The first section is about the concepts used in the book: national income, capital, capital/income ration and overall global distribution of income and production as well as population growth since industrial revolution. The second part is an elaboration of Piketty’s own unique way of analyzing income growth data of countries America, Britain, Germany, and France. He argues that the major point to be kept in mind is how the growth of capital is not guided by any romantic notion of ‘natural growth’ and must be seen how development towards technology and democratic rationality has underlying political forces. Piketty attributes the reduction in inequalities to the two world wars, depression, and inflation but have not shown any interest to discuss how wealth distribution differed in socialist economies and capitalist US economy during 1960’s and 1970’s.
Post 1970’s the inequalities of wealth, and the growth of capital has returned to its extreme form. With his empirical-historical data, Piketty examined the dynamics of capital/income ratio at the country level and the overall growth of national income in the context of economic and political changes of two world wars. It shows how the Europe’s return to patrimonial capitalism is nothing new as it had the similar past in the nineteenth century.
The third section describes how the two world wars and public policies have played role in reducing inequalities in the twentieth century. This section also explains how the inequality begins to rise after 1970s-80s within the changed institutional and political context. Piketty focuses on explaining the relative importance of inherited wealth over the income from labour. For instance in his analysis of structure of inequality, he says that ‘inequality with respect to capital is always greater than inequality with respect to labor’ (p.244). According to Piketty, this aspect can be found in all the societies and it tells about the nature of economic and social processes which shape the dynamics of capital accumulation and the distribution of wealth. Piketty traces interestingly also the literary depiction of inequalities in novels of Jane Austen and Balzac. The last section of the book is about Piketty’s policy recommendation to deal with structures of inequality via a global wealth tax on capital, which according to Piketty himself is a utopian ideal. It’s paradoxical that Piketty does not bother to explain what will be the source of this ‘force of convergence’ and the material (political) conditions, which are required for the emergence of ‘global wealth tax’.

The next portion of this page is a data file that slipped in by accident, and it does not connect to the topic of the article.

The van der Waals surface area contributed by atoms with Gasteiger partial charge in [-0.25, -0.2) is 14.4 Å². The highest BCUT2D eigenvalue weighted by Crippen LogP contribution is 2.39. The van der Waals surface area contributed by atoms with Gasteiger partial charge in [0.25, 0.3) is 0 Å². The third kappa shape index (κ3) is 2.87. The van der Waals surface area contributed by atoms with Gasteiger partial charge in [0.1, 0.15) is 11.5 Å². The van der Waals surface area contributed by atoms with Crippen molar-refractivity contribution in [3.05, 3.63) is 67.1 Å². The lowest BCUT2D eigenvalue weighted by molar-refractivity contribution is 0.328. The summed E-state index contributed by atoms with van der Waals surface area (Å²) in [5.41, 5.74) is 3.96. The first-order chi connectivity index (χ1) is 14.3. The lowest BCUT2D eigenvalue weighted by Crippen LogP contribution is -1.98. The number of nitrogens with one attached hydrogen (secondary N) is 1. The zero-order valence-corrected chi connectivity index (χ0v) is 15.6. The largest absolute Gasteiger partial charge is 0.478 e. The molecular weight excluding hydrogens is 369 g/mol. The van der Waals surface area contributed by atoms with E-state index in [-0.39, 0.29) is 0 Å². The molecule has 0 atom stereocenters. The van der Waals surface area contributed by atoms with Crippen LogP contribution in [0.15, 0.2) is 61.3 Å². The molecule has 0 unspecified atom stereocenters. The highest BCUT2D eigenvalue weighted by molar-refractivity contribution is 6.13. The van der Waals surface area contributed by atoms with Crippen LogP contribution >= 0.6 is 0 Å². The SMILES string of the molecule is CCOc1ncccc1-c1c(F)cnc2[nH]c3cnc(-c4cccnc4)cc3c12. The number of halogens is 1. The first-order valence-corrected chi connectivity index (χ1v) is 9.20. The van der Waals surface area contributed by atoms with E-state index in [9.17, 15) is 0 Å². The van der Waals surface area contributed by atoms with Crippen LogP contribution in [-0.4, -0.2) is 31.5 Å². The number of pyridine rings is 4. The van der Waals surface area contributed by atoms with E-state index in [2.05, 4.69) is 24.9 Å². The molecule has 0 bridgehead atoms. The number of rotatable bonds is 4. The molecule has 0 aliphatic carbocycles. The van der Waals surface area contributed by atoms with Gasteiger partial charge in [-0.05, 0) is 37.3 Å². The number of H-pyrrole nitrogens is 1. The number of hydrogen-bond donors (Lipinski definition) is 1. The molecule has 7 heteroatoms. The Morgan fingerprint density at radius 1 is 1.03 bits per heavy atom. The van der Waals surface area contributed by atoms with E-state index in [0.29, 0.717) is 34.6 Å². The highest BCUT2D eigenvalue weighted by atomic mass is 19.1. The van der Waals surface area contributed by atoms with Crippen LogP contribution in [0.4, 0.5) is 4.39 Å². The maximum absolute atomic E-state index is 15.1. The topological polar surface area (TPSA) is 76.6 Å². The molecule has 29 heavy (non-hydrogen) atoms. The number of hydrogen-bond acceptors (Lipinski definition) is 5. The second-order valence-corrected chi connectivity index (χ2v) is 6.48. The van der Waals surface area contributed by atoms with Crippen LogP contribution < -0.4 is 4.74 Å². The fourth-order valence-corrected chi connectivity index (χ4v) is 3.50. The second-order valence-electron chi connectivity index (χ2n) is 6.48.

Let’s have the final response as a sociologist. Even though Piketty begins his work with mentioning the labor conflict at the Marikana mines in South Africa, he soon loses his focus on ‘class’, ‘social movements’, ‘neoliberal state’, and immerses himself in the vast economic data. Piketty’s work although mentions that we must consider the ‘political nature’ of inequalities but he never explores the socio-political dynamics. It also calls in question the label he uses for his approach (as political economy analysis). For instance, when he asserts that wealth inequalities reached to lowest ebb during the World Wars, he did not explore the socio-political conditions under which these policy changes happened. Piketty’s work also avoids any theoretical engagement with Marxists writings that have long sought to explain the mechanism and dynamics of capital. This work fails to connect with important traditions of critical theory on the question of inequality, citizenship and democracy as well.
However, in spite of the above mentioned concerns and limitations, Piketty’s text provides a new narrative about the growing (universality) inequalities of wealth under capitalism, and that too within the context of current (hyper) obsession with the discourses of the ‘failure of grand narratives’. It thus brings back to the heart of social science knowledge, i.e. the historical analysis of the dynamics of inequalities in the liberal capitalist democracies and the ongoing social transformations. It also affirms that social inquiry is capable of uncovering the structures of domination and inequality with its systematic application of the methods of research.
Dr. Suraj Beri